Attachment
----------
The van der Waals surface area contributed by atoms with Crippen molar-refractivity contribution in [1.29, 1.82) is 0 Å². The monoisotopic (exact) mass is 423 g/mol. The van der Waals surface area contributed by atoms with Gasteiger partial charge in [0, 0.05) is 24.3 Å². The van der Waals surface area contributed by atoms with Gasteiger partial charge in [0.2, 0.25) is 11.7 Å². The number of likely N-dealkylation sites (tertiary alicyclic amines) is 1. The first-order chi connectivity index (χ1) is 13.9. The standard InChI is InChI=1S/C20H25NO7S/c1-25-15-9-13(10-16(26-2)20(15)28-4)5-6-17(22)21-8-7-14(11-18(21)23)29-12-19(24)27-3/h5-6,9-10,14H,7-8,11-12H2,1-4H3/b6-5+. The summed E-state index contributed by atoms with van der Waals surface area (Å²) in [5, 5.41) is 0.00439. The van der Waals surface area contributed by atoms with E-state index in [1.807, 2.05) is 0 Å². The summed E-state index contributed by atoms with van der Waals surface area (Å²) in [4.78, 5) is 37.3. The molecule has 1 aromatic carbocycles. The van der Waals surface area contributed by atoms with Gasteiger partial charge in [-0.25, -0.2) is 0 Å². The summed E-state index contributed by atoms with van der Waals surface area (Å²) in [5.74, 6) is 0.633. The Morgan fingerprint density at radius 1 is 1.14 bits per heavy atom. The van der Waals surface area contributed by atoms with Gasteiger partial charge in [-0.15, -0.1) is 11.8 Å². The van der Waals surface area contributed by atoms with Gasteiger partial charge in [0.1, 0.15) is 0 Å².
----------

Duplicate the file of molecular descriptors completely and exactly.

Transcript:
The van der Waals surface area contributed by atoms with Crippen molar-refractivity contribution in [1.29, 1.82) is 0 Å². The monoisotopic (exact) mass is 423 g/mol. The van der Waals surface area contributed by atoms with Gasteiger partial charge in [0, 0.05) is 24.3 Å². The van der Waals surface area contributed by atoms with Gasteiger partial charge in [0.2, 0.25) is 11.7 Å². The number of likely N-dealkylation sites (tertiary alicyclic amines) is 1. The first-order chi connectivity index (χ1) is 13.9. The standard InChI is InChI=1S/C20H25NO7S/c1-25-15-9-13(10-16(26-2)20(15)28-4)5-6-17(22)21-8-7-14(11-18(21)23)29-12-19(24)27-3/h5-6,9-10,14H,7-8,11-12H2,1-4H3/b6-5+. The summed E-state index contributed by atoms with van der Waals surface area (Å²) in [5, 5.41) is 0.00439. The van der Waals surface area contributed by atoms with E-state index in [1.807, 2.05) is 0 Å². The summed E-state index contributed by atoms with van der Waals surface area (Å²) in [4.78, 5) is 37.3. The molecule has 1 aromatic carbocycles. The van der Waals surface area contributed by atoms with Gasteiger partial charge in [-0.25, -0.2) is 0 Å². The summed E-state index contributed by atoms with van der Waals surface area (Å²) in [5.74, 6) is 0.633. The Morgan fingerprint density at radius 1 is 1.14 bits per heavy atom. The van der Waals surface area contributed by atoms with Gasteiger partial charge in [-0.15, -0.1) is 11.8 Å². The van der Waals surface area contributed by atoms with Gasteiger partial charge in [0.1, 0.15) is 0 Å².